Sed is an early UNIX program meant to function as a non-interactive ‘stream editor’. It is one of the earliest programs to support the use of regular expressions for pattern matching, and has remained a popular for editing and filtering streams of text from the command line. In this article, I’m going to go through some of the basics, and provide some examples of what can be accomplished with basic sed programs.
There are many different versions of sed, with the most common being the BSD and GNU flavors. The BSD version is used by MacOS, while the GNU version comes installed on Linux machines. They are similar… yet different. Sed commands written for the BSD version will not work on the GNU version. You can find a summary of the differences between the two versions here. For this article, I will be using a MacBook.
Making changes to a file.
Let’s first get a poem, and put it into a poem.txt file. From your terminal, type the following:
You should see something like:
The last line of the poem and the prompt both print out on the same line. We can fix this with our first sed command.
Perfect, we inserted a newline at the end of the file and now it looks a little neater. Now try printing the poem again. What do you notice?
It went back to the way it was before! This is because by default sed only outputs changes to stdout, it does not modify the original file. However, you we can add an argument: -i ‘’ in order to make the changes permanently. Those quotation marks are important, they are needed for the Mac (BSD) version of sed, but throw an error on the GNU version. So if we type:
The changes we make will be permanent.
Be careful using sed to make permanent changes to files, you could very easily make a lot of irreversible changes and ruin a lot of files if you are not careful. Always test your commands first and make sure they are doing what you expect.
In the above expression,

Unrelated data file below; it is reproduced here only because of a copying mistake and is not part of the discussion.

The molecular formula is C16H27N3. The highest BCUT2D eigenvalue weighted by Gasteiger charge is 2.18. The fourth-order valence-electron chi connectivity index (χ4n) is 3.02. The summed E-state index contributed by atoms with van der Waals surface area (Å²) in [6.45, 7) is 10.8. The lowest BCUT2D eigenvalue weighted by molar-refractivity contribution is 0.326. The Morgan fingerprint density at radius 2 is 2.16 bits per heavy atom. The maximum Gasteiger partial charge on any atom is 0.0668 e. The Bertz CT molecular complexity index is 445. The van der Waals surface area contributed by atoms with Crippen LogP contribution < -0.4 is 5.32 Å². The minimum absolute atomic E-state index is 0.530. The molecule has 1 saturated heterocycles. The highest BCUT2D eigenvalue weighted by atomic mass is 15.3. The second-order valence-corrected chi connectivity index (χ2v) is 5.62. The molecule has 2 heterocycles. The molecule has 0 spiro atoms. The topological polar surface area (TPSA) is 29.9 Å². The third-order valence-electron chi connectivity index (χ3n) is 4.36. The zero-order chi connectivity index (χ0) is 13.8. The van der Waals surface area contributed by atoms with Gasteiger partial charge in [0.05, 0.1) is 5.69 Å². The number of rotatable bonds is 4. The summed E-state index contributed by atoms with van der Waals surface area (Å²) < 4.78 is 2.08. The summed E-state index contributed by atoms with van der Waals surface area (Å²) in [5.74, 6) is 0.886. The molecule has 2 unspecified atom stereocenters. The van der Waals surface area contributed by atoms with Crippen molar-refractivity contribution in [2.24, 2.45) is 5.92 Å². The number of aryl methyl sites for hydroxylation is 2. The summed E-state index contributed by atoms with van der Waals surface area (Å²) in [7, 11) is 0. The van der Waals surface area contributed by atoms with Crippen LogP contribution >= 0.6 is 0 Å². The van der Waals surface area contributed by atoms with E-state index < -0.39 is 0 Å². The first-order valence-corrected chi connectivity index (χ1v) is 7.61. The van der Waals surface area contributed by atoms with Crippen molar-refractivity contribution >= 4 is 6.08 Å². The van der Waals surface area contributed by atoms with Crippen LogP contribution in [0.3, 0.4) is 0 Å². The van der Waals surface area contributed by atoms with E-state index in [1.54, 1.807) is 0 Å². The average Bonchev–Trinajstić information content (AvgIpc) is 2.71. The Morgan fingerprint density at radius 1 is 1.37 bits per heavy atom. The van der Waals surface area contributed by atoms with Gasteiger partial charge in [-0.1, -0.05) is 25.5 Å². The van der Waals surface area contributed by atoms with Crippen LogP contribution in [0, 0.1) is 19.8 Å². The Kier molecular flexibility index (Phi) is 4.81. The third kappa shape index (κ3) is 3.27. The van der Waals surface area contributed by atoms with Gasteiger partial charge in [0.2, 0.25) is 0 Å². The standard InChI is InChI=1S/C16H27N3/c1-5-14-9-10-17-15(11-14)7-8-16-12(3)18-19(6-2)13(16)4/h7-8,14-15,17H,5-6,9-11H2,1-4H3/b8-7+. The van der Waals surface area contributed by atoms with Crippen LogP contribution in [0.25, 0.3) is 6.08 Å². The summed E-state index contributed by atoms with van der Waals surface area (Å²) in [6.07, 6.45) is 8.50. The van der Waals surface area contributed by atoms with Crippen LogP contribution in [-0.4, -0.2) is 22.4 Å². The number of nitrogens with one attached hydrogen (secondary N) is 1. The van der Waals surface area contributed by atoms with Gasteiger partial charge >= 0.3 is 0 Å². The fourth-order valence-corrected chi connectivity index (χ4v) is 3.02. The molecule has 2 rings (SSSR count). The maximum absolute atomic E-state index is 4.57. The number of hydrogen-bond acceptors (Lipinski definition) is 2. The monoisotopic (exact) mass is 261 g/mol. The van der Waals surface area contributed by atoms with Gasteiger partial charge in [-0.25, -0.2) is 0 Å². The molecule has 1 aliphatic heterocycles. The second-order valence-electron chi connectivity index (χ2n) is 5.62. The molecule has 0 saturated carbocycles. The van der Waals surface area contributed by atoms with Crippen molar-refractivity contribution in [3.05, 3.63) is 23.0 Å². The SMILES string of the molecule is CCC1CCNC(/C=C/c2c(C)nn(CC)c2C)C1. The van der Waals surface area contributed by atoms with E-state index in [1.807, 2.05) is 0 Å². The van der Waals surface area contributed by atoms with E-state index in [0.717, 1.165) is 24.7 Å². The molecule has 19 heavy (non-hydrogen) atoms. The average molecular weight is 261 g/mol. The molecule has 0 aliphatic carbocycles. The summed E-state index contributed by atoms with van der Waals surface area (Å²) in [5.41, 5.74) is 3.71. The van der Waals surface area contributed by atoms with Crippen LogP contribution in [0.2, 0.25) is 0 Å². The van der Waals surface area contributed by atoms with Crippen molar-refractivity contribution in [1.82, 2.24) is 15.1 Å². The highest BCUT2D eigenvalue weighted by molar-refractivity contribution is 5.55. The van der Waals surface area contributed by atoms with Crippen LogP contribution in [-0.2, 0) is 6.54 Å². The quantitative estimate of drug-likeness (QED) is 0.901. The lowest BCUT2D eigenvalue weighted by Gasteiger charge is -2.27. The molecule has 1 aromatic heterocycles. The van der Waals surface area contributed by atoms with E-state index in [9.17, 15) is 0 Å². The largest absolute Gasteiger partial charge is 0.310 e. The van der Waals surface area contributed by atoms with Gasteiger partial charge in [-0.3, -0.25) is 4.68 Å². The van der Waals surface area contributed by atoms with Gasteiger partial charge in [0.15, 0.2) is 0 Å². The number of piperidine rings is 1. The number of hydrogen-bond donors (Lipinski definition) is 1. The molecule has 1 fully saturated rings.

One of the most popular uses of sed is for substituting patterns. Let’s take our poem file and make some simple substitutions.
We start the program by calling sed, then within the quotes, s stands for substitution, followed by the word we want to substitute, and what we want to substitute it with. The slashes are known as delimiters, they separate the pattern we want to find and the pattern we want to replace. Let’s try another one.
Something happened. Our substitution was made on the first occurrence of sheep (turning it into COW), but not on the second. As stated before, sed is a ‘stream editor’, meaning that it operates line-by-line, makes changes to the first match that it finds on a line, then skips all other matches and continues to the next line. We can change this by adding g — short for global — to the end of our pattern. Let’s also make these changes to our original file, because we want white cows not white sheep!
When changing the file in place, your command will not return anything. So you need to reopen your file to see any changes:
The above command is simplified. We could replace sheep with regular expressions for more complicated pattern matching.
Sed can also be used to modify spreadsheets, although, there are usually other methods that are better suited for spreadsheet manipulation. To demonstrate how you might make some basic changes to a spreadsheet, let’s load some up!
Supposed we have two files called op1.csv, and op2.csv:
We want to change the header lines of op1.csv from ‘Target Country’ and ‘Target City’, to ‘COUNTRY’ and ‘CITY’. Then, we want to combine both spreadsheets into a new, combined file called op3.csv. We can achieve this with the following:
In the above pattern we created a new document with new headers, and appended two .csv files, all in one line of code!
This article barely scratches the surface of what can be done with sed, you can find a more in depth overview of the capabilities of sed here. As I mentioned before, there are two versions of sed. If you have a Mac you can download and use the Linux (GNU) version with this command:
The first option will allow you to retain both version, so you would be able to call sed, or gsed depending on the version you would want to use. The second option will just replace sed with the GNU version so you do not need the g.
Notice that when invoking gsed we no longer needed the ‘’ after -i, and the /gi makes a global case insensitive match.